The US trade deficit expanded afresh in April, worsening to US$63.4 billion as imports of oil and cheap goods from China rose, the government said on Friday.
The US trade performance was better than expected by economists, who had predicted an April figure of US$65.0 billion. The March deficit came to a revised US$61.9 billion.
The rise came after two consecutive months of falls, and left the deficit at its highest level since the start of the year.
April imports rose US$1.3 billion from March to US$177.8 billion, while exports fell US$0.3 billion to US$115.9 billion, the Commerce Department said.
The deterioration was largely due to a US$1.44-billion increase in the US bill for imported oil, which rose to US$23.8 billion during a month when crude prices hit new records over US$75 dollars a barrel.
US Trade Representative Susan Schwab said sky-high US deficits were "not sustainable" in the long run, but noted the major share taken by the petroleum bill.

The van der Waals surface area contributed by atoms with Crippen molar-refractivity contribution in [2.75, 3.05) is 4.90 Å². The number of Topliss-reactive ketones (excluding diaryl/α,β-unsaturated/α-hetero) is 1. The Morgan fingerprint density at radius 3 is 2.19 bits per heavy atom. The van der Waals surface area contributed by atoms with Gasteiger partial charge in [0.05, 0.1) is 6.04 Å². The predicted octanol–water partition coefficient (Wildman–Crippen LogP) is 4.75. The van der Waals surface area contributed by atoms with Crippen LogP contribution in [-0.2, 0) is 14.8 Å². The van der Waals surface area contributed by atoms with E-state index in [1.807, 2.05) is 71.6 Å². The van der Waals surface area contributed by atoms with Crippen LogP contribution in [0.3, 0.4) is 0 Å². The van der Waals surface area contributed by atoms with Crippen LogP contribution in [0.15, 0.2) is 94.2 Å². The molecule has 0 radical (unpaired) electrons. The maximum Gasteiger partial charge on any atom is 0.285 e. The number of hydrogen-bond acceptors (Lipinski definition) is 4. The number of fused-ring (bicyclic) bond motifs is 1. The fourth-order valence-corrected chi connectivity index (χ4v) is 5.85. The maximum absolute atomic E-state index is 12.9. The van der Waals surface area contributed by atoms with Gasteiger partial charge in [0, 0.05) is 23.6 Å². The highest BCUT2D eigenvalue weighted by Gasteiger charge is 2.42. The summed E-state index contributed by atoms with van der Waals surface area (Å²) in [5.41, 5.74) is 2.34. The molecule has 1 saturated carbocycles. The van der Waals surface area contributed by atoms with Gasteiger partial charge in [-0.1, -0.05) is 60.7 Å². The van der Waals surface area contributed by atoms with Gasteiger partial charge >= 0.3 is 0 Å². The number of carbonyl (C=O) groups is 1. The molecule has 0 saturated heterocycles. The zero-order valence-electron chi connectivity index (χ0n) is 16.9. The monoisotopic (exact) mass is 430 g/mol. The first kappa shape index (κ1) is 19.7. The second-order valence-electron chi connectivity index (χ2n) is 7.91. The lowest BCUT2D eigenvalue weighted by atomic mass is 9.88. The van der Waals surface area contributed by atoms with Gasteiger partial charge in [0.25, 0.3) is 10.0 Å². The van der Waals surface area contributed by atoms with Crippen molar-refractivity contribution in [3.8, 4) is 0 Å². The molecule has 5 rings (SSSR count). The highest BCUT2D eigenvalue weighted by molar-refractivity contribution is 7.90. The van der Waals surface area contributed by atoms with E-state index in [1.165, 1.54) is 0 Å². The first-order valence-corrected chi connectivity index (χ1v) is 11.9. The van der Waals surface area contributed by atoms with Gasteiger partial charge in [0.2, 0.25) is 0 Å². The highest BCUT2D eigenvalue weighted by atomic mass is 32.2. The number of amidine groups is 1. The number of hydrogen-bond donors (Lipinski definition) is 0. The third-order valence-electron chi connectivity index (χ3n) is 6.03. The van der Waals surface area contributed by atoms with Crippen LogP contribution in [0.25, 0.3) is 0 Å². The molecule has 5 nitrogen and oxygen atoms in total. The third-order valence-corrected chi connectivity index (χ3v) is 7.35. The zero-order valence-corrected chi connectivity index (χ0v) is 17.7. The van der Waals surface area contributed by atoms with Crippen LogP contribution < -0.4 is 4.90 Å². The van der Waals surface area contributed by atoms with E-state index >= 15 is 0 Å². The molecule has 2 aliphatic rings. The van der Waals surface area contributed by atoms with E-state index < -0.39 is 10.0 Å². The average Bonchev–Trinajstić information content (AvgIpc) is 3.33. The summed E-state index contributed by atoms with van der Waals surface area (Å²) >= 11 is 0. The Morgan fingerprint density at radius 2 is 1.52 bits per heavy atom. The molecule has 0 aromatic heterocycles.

US exports were up nearly 12 percent in the first quarter, which she said was "a pretty darn good picture."
The deficit with China widened 9.0 percent to US$17.0 billion as the US economy sucked in more imports of apparel, toys and household electronics.
The US trade gap with Canada, a major oil exporter, jumped 15 percent to US$6.1 billion, and with Japan it rose 2.6 percent to US$7.8 billion. But the US deficit with the EU shrank 7.0 percent to US$9.4 billion.
"Surging sales of Chinese consumer goods are pushing up the trade deficit," University of Maryland business professor Peter Morici said.
"The trade deficit, along with higher gasoline prices and the flagging housing sector, will slow GDP growth in the second and third quarters," he said.
"All of this makes more difficult the challenges faced by Fed [Federal Reserve] chairman Ben Bernanke," Morici added.
The US central bank faces a delicate challenge in keeping a lid on inflationary pressures without choking off economic growth, which Bernanke says will slow later this year.
Analysts are divided about whether the Fed will raise US interest rates for a 17th time running when it meets on June 28 and June 29, although recent tough talk from Bernanke on inflation has raised the odds on a hike.
Other data released on Friday could give the Fed grounds for concern. The Labor Department said the prices of products imported into the US rose on average by 1.6 percent last month.
Over both April and last month, import prices have risen at their strongest pace since October 1990. Over the past 12 months, they are up 8.3 percent.
Oil import prices alone have rocketed 45.7 percent over the 12-month period, the Labor Department said.